How Lab-Grown Diamonds are Redefining Luxury

3 min read

Lab grown diamonds


Eco-friendly and ethically sourced, lab-grown diamonds are a girl’s new best friend 

Just as with our clothes, there are more opportunities than ever to be sustainable and environmentally friendly when it comes to buying jewellery. While leading jewellery houses promote responsible mining, using known sources, recycled materials and certified mines, many labels are now choosing to use laboratory-grown diamonds rather than their natural counterparts, in an effort to have a more ethical and sustainable footprint. 

It was just over a year ago that the Duchess of Sussex stepped out wearing a pair of glittering diamond earrings that, rather than being passed down through the family, had been grown in a lab. It took just five days to grow the diamonds adorning Markle’s ears, according to Sidney Neuhaus, co-founder of ethical jewellery brand Kimaï, the company that made them. 

Lab-grown diamond earrings, KIMAÏ

Based in Antwerp, the capital of the world’s diamond business, both she and her co-founder Jessica Warch grew up in diamond families. Nauhaus’s father owns a diamond jewellery shop, and her grandfather worked for De Beers, making his career in diamonds after World War Two. 

“My partner and I both come from diamond trading families in Antwerp, Belgium, and have seen first-hand the joy diamonds can bring,” reveals Jessica. “But over the years, we also became aware of the destruction they can cause. When we discovered that man-made diamonds are chemically and physically identical to mined ones, we knew we had to do something.” 

Lark & Berry

Conflict-free and cultured diamonds, LARK & BERRY

The technology behind lab diamonds has made crucial advances in recent years, allowing companies to grow higher quality diamonds more rapidly and cheaper than before, subsequently increasing competition between lab-diamond and mined-diamond companies. The former’s gems are transforming the market, offering both improved pricing and transparency. And as a new generation of millennial customers move away from conventional diamonds, a lab- grown alternative is gaining traction.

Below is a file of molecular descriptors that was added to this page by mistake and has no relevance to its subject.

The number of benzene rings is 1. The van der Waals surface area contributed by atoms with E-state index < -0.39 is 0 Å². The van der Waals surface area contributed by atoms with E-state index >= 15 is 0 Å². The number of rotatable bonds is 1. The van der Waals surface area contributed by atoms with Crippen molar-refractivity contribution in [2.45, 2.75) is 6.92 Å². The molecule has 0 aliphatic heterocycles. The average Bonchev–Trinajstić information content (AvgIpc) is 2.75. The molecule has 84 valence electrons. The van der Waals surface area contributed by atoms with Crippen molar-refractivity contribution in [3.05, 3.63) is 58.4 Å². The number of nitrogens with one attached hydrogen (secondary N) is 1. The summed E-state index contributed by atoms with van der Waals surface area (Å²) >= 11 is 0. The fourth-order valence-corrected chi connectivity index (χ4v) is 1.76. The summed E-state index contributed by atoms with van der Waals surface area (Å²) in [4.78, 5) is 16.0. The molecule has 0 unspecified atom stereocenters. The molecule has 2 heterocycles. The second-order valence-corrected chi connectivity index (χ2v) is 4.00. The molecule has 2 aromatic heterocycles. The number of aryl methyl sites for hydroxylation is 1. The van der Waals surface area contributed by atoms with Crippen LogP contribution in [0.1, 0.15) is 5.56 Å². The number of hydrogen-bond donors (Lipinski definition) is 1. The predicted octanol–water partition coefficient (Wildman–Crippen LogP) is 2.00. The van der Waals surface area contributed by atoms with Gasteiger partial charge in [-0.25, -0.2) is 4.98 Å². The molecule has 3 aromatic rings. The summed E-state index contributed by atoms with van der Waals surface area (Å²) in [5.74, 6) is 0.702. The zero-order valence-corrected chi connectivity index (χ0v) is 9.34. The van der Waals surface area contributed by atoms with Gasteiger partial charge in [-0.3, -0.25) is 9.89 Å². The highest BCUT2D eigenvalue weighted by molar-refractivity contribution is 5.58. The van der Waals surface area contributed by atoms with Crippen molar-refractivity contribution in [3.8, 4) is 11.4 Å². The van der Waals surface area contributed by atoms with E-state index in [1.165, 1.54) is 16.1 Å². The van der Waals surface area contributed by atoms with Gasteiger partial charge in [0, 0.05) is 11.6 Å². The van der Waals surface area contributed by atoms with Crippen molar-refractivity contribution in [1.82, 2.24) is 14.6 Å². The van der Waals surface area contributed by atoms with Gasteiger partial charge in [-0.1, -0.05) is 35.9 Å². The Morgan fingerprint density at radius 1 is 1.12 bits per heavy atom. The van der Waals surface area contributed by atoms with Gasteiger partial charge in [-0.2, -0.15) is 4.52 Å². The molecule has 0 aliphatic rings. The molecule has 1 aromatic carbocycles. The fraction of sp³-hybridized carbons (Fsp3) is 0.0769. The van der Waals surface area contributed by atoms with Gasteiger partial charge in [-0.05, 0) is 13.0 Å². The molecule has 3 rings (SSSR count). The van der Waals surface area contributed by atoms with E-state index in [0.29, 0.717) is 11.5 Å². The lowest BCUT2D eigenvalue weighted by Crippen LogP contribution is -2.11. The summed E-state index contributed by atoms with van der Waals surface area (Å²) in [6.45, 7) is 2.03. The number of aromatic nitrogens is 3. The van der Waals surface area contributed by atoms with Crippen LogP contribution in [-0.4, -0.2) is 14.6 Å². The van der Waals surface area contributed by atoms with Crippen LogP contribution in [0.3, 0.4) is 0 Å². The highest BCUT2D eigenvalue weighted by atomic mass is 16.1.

Whether in the form of engagement rings or statement red-carpet jewels, lab-grown diamonds are elementally, physically and visually identical to a mined diamond, with their creators hoping to transform the industry. 

Platinum lab-grown diamond engagement ring, TAYLOR AND HART

Using advanced technology, these diamonds are created in two ways – either by using extreme pressure and heat, or a super-heated plasma – but essentially the work is done inside a machine rather than underground. Once ‘grown’ they are considered identical to diamonds and follow the same system of ratings based on cut, clarity, colour and carat. 

A mined diamond usually exchanges hands 10 to 15 times before getting to its final owner, a chain which is now bypassed, offering more transparency on the diamond’s journey. This small slice of the $80 billion diamond industry appears to be broadening. 

Consciously sourced stones, KIMAÏ

Last year, Dover Street Market launched a project with Diamond Foundry, together with six designers, including Del na Delettrez and Sophie Bille Brahe, who created jewellery in their own, unique styles using lab-grown diamonds. And earlier this year, Browns Fashion began stocking its first lab-grown diamond and 18K recycled gold brand, Kimaï, which sits alongside its ‘Conscious’ offering. 

As to whether or not man-made diamonds can ever replace ‘the real thing’, opinions are mixed. There will always be a premium attached to mined gems, all truly fine jewellery and history’s great jewels have been made with mined diamonds, so they are unlikely to ever be dismissed entirely. But it’s undeniable that man-made diamonds are advancing the future of a very traditional industry, with an impact that cannot be undermined. 

  • Words by Lucy Bloom